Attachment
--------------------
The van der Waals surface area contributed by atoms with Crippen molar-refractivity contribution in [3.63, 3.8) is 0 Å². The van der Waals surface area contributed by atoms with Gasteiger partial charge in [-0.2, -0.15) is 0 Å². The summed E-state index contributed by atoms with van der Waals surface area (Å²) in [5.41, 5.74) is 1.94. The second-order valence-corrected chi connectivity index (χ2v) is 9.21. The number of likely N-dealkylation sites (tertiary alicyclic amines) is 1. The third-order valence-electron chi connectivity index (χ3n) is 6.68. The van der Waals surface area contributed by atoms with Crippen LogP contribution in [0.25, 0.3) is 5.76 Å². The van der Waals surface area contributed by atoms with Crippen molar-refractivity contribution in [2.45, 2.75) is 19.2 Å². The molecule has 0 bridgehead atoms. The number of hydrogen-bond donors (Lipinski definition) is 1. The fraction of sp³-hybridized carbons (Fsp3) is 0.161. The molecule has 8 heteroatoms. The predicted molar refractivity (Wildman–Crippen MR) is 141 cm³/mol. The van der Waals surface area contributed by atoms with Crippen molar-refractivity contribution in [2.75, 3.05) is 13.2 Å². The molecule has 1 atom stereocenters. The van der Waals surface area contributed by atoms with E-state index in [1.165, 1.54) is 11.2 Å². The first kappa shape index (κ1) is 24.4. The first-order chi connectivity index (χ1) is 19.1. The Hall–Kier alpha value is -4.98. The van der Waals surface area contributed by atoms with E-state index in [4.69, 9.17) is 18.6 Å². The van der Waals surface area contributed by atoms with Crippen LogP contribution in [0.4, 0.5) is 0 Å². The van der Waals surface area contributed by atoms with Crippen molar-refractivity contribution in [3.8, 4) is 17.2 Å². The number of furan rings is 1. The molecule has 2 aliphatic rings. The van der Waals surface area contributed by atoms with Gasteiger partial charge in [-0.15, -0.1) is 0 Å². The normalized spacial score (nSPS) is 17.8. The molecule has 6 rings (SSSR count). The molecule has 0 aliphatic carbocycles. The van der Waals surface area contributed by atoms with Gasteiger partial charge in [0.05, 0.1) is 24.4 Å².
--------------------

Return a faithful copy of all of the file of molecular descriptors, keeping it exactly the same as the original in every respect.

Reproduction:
The van der Waals surface area contributed by atoms with Crippen molar-refractivity contribution in [3.63, 3.8) is 0 Å². The van der Waals surface area contributed by atoms with Gasteiger partial charge in [-0.2, -0.15) is 0 Å². The summed E-state index contributed by atoms with van der Waals surface area (Å²) in [5.41, 5.74) is 1.94. The second-order valence-corrected chi connectivity index (χ2v) is 9.21. The number of likely N-dealkylation sites (tertiary alicyclic amines) is 1. The third-order valence-electron chi connectivity index (χ3n) is 6.68. The van der Waals surface area contributed by atoms with Crippen LogP contribution in [0.25, 0.3) is 5.76 Å². The van der Waals surface area contributed by atoms with Crippen molar-refractivity contribution in [2.45, 2.75) is 19.2 Å². The molecule has 0 bridgehead atoms. The number of hydrogen-bond donors (Lipinski definition) is 1. The fraction of sp³-hybridized carbons (Fsp3) is 0.161. The molecule has 8 heteroatoms. The predicted molar refractivity (Wildman–Crippen MR) is 141 cm³/mol. The van der Waals surface area contributed by atoms with Crippen molar-refractivity contribution in [2.75, 3.05) is 13.2 Å². The molecule has 1 atom stereocenters. The van der Waals surface area contributed by atoms with E-state index in [1.165, 1.54) is 11.2 Å². The first kappa shape index (κ1) is 24.4. The first-order chi connectivity index (χ1) is 19.1. The Hall–Kier alpha value is -4.98. The van der Waals surface area contributed by atoms with E-state index in [4.69, 9.17) is 18.6 Å². The van der Waals surface area contributed by atoms with Crippen LogP contribution in [0.4, 0.5) is 0 Å². The van der Waals surface area contributed by atoms with Crippen molar-refractivity contribution in [3.8, 4) is 17.2 Å². The number of furan rings is 1. The molecule has 2 aliphatic rings. The van der Waals surface area contributed by atoms with Gasteiger partial charge in [-0.15, -0.1) is 0 Å². The normalized spacial score (nSPS) is 17.8. The molecule has 6 rings (SSSR count). The molecule has 0 aliphatic carbocycles. The van der Waals surface area contributed by atoms with Gasteiger partial charge in [0.05, 0.1) is 24.4 Å².